For the protection of all faculty, staff and students, it is important to understand what to do in the event of an emergency that requires evacuation. Most evacuations will take you outside and away from the building or structure that poses an actual or perceived safety threat. However, some evacuations may be to a safer location inside the same building.
All building occupants should immediately make their way toward the nearest exit and adhere to the following procedures:
- Call 911 (once you are safely outside).
- Remain calm.
- Move quickly and calmly to the nearest emergency exit.
- Close doors and leave them unlocked, if possible.
- Do not use elevators.
- Do not run, push or shove when descending the emergency exit stairwell. Descend stairs two abreast with arms linked. Be sure to grasp the handrail with your free hand.
- Use a minimum of conversation to allow authorities and emergency first responders to communicate over you.
- Use an established evacuation route and meet at the designated assembly area(s). Do not congregate in the building’s entrance.
- Assign a staff member whose responsibility will be to account for all persons in their designated area.
- Do not return to the building until an official all clear is given
People with disabilities may not be able to evacuate unassisted. As such, they should inform another person that assistance may be necessary during an evacuation.
Evacuation alternatives may include:
- The Buddy System: In the event of an evacuation, the buddy (or identified assistant) will determine the location of the person with a disability, then go outside and inform emergency personnel, who will enter the building and evacuate the person.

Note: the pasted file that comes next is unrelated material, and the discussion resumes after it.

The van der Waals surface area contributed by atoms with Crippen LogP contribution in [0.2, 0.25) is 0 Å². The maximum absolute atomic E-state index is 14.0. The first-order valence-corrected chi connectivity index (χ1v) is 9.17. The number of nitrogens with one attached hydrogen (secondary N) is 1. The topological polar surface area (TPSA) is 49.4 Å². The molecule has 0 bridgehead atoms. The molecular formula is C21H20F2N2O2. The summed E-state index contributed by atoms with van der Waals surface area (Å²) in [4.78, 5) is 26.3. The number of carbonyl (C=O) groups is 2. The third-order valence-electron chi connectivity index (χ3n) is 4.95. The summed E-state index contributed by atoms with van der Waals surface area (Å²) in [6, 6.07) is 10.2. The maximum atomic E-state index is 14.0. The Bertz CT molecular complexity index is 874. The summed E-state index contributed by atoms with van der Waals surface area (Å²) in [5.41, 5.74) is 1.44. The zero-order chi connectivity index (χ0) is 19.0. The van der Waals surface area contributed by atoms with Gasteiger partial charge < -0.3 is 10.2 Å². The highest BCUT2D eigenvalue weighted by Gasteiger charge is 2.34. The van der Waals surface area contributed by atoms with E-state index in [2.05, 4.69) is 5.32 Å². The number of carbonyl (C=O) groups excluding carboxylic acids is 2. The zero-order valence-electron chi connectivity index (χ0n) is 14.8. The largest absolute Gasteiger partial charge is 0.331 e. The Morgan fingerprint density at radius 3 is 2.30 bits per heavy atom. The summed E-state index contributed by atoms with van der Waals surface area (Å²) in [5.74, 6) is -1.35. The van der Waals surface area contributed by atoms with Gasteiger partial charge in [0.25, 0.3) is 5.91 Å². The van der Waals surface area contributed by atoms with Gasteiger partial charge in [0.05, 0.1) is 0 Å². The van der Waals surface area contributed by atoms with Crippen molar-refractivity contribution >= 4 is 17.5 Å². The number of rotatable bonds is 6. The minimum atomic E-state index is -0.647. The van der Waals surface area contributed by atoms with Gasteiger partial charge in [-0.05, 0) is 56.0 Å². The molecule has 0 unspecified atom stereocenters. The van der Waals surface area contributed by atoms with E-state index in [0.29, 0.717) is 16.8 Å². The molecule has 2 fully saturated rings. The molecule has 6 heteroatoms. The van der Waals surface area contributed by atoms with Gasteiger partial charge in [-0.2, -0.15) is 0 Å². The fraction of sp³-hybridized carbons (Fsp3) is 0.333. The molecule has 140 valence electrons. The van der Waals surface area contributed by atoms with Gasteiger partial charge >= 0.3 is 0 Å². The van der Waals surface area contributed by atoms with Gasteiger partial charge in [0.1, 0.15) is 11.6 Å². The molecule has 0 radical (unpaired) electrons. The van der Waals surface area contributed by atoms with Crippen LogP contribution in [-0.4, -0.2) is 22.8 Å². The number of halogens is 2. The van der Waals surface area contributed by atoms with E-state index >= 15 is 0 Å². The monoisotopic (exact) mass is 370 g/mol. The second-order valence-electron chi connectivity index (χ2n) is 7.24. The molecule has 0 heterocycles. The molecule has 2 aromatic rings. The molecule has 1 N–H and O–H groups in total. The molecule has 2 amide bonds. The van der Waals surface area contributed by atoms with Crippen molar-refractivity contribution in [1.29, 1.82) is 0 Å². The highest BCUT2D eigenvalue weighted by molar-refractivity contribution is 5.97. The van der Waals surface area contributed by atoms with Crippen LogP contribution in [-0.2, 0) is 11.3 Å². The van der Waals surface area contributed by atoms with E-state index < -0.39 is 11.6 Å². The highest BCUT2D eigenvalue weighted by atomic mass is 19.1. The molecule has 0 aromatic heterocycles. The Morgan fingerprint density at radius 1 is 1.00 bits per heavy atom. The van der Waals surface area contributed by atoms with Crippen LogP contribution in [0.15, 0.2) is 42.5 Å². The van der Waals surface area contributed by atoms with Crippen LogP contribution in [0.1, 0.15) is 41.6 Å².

- Horizontal Evacuation: Move away from the area of imminent danger to another area on the same floor, if it is safe to do so.
- Vertical Evacuation: Stairways can be used by those who are able to evacuate with or without assistance. People with sight disability may require the assistance of a sighted person. Persons who must use crutches or other walking aids will need to use their own discretion, especially where several flights of stairs are concerned.
- Shelter in Place: If danger is imminent (detectable smoke, fire or unusual odor), remain in a room with an exterior window and a telephone. If possible, close the door. Then call 911. Provide your name, location and the reason you are calling.
These guidelines are in compliance with the NFPA 101 Life Safety Code, the Americans with Disabilities Act and American National Standard A117.1.
Prior planning and practice of emergency evacuation routes are important in assuring a safe evacuation.
Most buildings on campus are equipped with fire alarm horns and strobes that sound the alarm and flash strobe lights. The strobe lights are for people who are hearing impaired. If you see these strobes, use the designated evacuation route to leave the building.
Most buildings on campus are equipped with fire alarm horn and strobes that sound the alarm and flash strobe lights. The horn is for sight-impaired persons. Most people with a visual impairment will be familiar with their immediate surroundings and frequently traveled routes. Since the emergency evacuation route is likely different from the commonly traveled route, persons who are visually impaired may need assistance in evacuating. Please refer to the above section (Evacuation options for people with disabilities) for more information.